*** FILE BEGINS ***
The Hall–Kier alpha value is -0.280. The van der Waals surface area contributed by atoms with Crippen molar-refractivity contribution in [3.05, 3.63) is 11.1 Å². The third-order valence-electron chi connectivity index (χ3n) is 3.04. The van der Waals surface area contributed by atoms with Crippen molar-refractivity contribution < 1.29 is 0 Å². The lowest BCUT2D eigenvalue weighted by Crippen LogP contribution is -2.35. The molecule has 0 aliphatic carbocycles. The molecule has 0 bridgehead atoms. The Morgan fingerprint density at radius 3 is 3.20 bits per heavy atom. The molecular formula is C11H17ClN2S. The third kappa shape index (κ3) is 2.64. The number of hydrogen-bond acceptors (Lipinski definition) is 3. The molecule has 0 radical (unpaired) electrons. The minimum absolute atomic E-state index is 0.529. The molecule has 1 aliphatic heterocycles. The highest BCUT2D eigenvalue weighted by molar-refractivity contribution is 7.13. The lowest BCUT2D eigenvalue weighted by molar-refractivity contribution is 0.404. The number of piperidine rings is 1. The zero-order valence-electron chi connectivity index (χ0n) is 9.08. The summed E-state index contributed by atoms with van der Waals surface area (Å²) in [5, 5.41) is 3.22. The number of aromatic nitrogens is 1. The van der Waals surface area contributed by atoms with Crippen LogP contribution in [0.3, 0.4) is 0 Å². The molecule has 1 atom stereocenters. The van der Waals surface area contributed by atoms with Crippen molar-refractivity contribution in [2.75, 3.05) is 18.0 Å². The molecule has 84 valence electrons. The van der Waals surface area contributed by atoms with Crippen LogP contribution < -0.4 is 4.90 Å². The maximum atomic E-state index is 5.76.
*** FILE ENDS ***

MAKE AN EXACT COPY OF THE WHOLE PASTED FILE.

The Hall–Kier alpha value is -0.280. The van der Waals surface area contributed by atoms with Crippen molar-refractivity contribution in [3.05, 3.63) is 11.1 Å². The third-order valence-electron chi connectivity index (χ3n) is 3.04. The van der Waals surface area contributed by atoms with Crippen molar-refractivity contribution < 1.29 is 0 Å². The lowest BCUT2D eigenvalue weighted by Crippen LogP contribution is -2.35. The molecule has 0 aliphatic carbocycles. The molecule has 0 bridgehead atoms. The Morgan fingerprint density at radius 3 is 3.20 bits per heavy atom. The molecular formula is C11H17ClN2S. The third kappa shape index (κ3) is 2.64. The number of hydrogen-bond acceptors (Lipinski definition) is 3. The molecule has 0 radical (unpaired) electrons. The minimum absolute atomic E-state index is 0.529. The molecule has 1 aliphatic heterocycles. The highest BCUT2D eigenvalue weighted by molar-refractivity contribution is 7.13. The lowest BCUT2D eigenvalue weighted by molar-refractivity contribution is 0.404. The number of piperidine rings is 1. The zero-order valence-electron chi connectivity index (χ0n) is 9.08. The summed E-state index contributed by atoms with van der Waals surface area (Å²) in [5, 5.41) is 3.22. The number of aromatic nitrogens is 1. The van der Waals surface area contributed by atoms with Crippen LogP contribution in [0.3, 0.4) is 0 Å². The molecule has 1 atom stereocenters. The van der Waals surface area contributed by atoms with Crippen molar-refractivity contribution in [2.75, 3.05) is 18.0 Å². The molecule has 84 valence electrons. The van der Waals surface area contributed by atoms with Crippen LogP contribution < -0.4 is 4.90 Å². The maximum atomic E-state index is 5.76.